A widespread refrain is that Ben Bernanke’s QE is failing because rates are surging, and higher ates are bad for the economy.
John Mauldin is just one of many to make that argument in his latest weekly piece.
But lower rates aren’t the goal, actually. As Minneapolis Fed President Narayan Kacherlakota recently argued, the goal is to lower real interest rates (Note: A big thanks to @obsoletedogma for the links and the chart):
The main goal of QE is to lower the long-run real interest rate. Here, by real interest rate, I’m referring to the interest rate net of expected inflation. More specifically, suppose that the interest rate on a 10-year bond is about 2.5 per cent and that people expect inflation to be around 2 per cent per year over the next 10 years. Then, the real interest rate is about 0.5 per cent per year for the next 10 years.
A low long-term real interest rate stimulates an economy in a number of ways. It spurs consumer spending by allowing consumers to borrow and refinance more cheaply. It makes capital expenditures and hiring more profitable for corporations. Stock prices and house prices rise because those assets become relatively more attractive as investments. Households with these assets become wealthier and demand more consumption. All of these effects should lead to less unemployment and upward pressure on prices.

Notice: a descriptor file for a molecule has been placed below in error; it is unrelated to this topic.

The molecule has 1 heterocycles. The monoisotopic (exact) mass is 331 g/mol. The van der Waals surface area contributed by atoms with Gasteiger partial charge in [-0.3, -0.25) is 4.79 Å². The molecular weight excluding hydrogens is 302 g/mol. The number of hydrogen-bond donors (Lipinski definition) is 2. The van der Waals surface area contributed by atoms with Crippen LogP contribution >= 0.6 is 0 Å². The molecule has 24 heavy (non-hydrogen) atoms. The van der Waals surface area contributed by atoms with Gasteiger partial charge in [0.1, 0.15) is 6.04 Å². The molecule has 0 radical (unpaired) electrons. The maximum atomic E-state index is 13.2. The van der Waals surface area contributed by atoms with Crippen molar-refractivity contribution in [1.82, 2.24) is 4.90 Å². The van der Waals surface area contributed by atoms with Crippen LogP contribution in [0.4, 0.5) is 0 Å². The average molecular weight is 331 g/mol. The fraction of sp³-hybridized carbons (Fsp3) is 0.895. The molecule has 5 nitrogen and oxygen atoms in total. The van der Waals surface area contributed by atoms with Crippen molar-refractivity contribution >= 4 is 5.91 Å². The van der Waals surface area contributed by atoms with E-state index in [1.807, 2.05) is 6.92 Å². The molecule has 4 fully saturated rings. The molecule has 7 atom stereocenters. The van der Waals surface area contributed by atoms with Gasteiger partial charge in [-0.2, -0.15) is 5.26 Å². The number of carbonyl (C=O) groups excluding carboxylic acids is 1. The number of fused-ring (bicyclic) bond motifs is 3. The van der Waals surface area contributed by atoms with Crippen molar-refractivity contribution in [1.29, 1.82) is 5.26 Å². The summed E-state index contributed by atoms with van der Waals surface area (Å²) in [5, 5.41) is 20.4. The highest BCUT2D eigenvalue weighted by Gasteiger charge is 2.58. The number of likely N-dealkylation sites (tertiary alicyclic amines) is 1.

So how’s it done on that front? Pretty good.
Here’s a look at 5-year yields and 5-year inflation-adjusted yields since the QE announcement. The blue line is the TIPS, the inflation adjusted yields, and as you can see, they haven’t jumped by nearly as much. Actually they haven’t jumped at all.
All that being said, it will be interesting to watch if inflation expectations turn into actual inflation, which we’ll find out soon enough, with CPI coming out on Wednesday. Last month’s was one of the most deflationary ever, so the pressure is on to actually turn the ship around.
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